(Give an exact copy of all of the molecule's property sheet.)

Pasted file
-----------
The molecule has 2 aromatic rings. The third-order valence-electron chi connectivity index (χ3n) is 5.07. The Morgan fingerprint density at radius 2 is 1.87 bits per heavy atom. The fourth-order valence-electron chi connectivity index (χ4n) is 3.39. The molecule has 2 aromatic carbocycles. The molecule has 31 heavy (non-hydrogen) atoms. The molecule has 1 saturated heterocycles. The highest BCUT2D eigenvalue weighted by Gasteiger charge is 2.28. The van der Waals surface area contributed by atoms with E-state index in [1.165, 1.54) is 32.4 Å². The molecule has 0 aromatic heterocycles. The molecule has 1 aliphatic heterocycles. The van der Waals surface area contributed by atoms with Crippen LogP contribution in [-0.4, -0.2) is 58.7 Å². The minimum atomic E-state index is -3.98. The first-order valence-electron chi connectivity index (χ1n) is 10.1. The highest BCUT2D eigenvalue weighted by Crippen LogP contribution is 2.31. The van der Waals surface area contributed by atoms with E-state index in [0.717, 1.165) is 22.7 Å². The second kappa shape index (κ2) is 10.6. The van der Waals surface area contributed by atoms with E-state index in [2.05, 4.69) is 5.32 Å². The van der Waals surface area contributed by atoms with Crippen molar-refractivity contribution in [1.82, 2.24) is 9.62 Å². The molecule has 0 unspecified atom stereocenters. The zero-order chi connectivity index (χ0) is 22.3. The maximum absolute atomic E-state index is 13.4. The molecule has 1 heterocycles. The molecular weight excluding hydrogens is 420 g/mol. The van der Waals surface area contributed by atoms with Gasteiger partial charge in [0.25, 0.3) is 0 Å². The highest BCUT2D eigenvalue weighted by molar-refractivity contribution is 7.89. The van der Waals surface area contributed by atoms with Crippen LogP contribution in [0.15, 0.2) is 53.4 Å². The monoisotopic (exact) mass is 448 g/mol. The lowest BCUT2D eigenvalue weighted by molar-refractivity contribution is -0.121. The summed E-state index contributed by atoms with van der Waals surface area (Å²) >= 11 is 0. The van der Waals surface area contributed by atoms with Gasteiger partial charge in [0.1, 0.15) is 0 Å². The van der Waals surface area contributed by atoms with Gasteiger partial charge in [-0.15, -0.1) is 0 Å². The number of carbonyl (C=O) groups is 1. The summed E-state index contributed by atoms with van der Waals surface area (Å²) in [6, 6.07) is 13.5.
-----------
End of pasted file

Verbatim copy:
The molecule has 2 aromatic rings. The third-order valence-electron chi connectivity index (χ3n) is 5.07. The Morgan fingerprint density at radius 2 is 1.87 bits per heavy atom. The fourth-order valence-electron chi connectivity index (χ4n) is 3.39. The molecule has 2 aromatic carbocycles. The molecule has 31 heavy (non-hydrogen) atoms. The molecule has 1 saturated heterocycles. The highest BCUT2D eigenvalue weighted by Gasteiger charge is 2.28. The van der Waals surface area contributed by atoms with E-state index in [1.165, 1.54) is 32.4 Å². The molecule has 0 aromatic heterocycles. The molecule has 1 aliphatic heterocycles. The van der Waals surface area contributed by atoms with Crippen LogP contribution in [-0.4, -0.2) is 58.7 Å². The minimum atomic E-state index is -3.98. The first-order valence-electron chi connectivity index (χ1n) is 10.1. The highest BCUT2D eigenvalue weighted by Crippen LogP contribution is 2.31. The van der Waals surface area contributed by atoms with E-state index in [0.717, 1.165) is 22.7 Å². The second kappa shape index (κ2) is 10.6. The van der Waals surface area contributed by atoms with E-state index in [2.05, 4.69) is 5.32 Å². The van der Waals surface area contributed by atoms with Crippen molar-refractivity contribution in [1.82, 2.24) is 9.62 Å². The molecule has 0 unspecified atom stereocenters. The zero-order chi connectivity index (χ0) is 22.3. The maximum absolute atomic E-state index is 13.4. The molecule has 1 heterocycles. The molecular weight excluding hydrogens is 420 g/mol. The van der Waals surface area contributed by atoms with Gasteiger partial charge in [0.25, 0.3) is 0 Å². The highest BCUT2D eigenvalue weighted by molar-refractivity contribution is 7.89. The van der Waals surface area contributed by atoms with Crippen LogP contribution in [0.15, 0.2) is 53.4 Å². The monoisotopic (exact) mass is 448 g/mol. The lowest BCUT2D eigenvalue weighted by molar-refractivity contribution is -0.121. The summed E-state index contributed by atoms with van der Waals surface area (Å²) >= 11 is 0. The van der Waals surface area contributed by atoms with Gasteiger partial charge in [0.1, 0.15) is 0 Å². The van der Waals surface area contributed by atoms with Gasteiger partial charge in [-0.15, -0.1) is 0 Å². The number of carbonyl (C=O) groups is 1. The summed E-state index contributed by atoms with van der Waals surface area (Å²) in [6, 6.07) is 13.5.